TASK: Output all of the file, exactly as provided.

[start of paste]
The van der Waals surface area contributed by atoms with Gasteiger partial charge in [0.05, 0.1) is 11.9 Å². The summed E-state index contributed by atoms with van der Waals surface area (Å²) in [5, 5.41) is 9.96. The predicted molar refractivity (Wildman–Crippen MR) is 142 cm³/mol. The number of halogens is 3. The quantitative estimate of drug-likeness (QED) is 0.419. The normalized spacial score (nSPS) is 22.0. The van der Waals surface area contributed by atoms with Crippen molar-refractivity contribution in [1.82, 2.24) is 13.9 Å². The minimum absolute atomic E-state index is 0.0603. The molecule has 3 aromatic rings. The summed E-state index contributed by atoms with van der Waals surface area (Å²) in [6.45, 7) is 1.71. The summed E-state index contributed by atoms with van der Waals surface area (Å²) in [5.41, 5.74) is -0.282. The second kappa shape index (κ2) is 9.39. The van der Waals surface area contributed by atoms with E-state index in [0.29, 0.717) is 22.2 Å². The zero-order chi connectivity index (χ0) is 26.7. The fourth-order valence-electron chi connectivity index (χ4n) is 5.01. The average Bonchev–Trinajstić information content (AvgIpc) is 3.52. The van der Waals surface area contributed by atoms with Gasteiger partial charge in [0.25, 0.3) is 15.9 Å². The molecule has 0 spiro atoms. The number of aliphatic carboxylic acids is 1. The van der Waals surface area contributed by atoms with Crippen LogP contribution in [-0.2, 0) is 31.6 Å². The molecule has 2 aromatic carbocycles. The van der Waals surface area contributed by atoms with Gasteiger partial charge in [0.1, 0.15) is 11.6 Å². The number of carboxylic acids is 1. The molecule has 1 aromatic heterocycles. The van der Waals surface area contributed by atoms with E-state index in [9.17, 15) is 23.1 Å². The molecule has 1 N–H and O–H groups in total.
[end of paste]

The van der Waals surface area contributed by atoms with Gasteiger partial charge in [0.05, 0.1) is 11.9 Å². The summed E-state index contributed by atoms with van der Waals surface area (Å²) in [5, 5.41) is 9.96. The predicted molar refractivity (Wildman–Crippen MR) is 142 cm³/mol. The number of halogens is 3. The quantitative estimate of drug-likeness (QED) is 0.419. The normalized spacial score (nSPS) is 22.0. The van der Waals surface area contributed by atoms with Crippen molar-refractivity contribution in [1.82, 2.24) is 13.9 Å². The minimum absolute atomic E-state index is 0.0603. The molecule has 3 aromatic rings. The summed E-state index contributed by atoms with van der Waals surface area (Å²) in [6.45, 7) is 1.71. The summed E-state index contributed by atoms with van der Waals surface area (Å²) in [5.41, 5.74) is -0.282. The second kappa shape index (κ2) is 9.39. The van der Waals surface area contributed by atoms with E-state index in [0.29, 0.717) is 22.2 Å². The zero-order chi connectivity index (χ0) is 26.7. The fourth-order valence-electron chi connectivity index (χ4n) is 5.01. The average Bonchev–Trinajstić information content (AvgIpc) is 3.52. The van der Waals surface area contributed by atoms with Gasteiger partial charge in [0.25, 0.3) is 15.9 Å². The molecule has 0 spiro atoms. The number of aliphatic carboxylic acids is 1. The van der Waals surface area contributed by atoms with Crippen LogP contribution in [-0.2, 0) is 31.6 Å². The molecule has 2 aromatic carbocycles. The van der Waals surface area contributed by atoms with Gasteiger partial charge in [0.1, 0.15) is 11.6 Å². The number of carboxylic acids is 1. The molecule has 1 aromatic heterocycles. The van der Waals surface area contributed by atoms with E-state index in [9.17, 15) is 23.1 Å². The molecule has 1 N–H and O–H groups in total.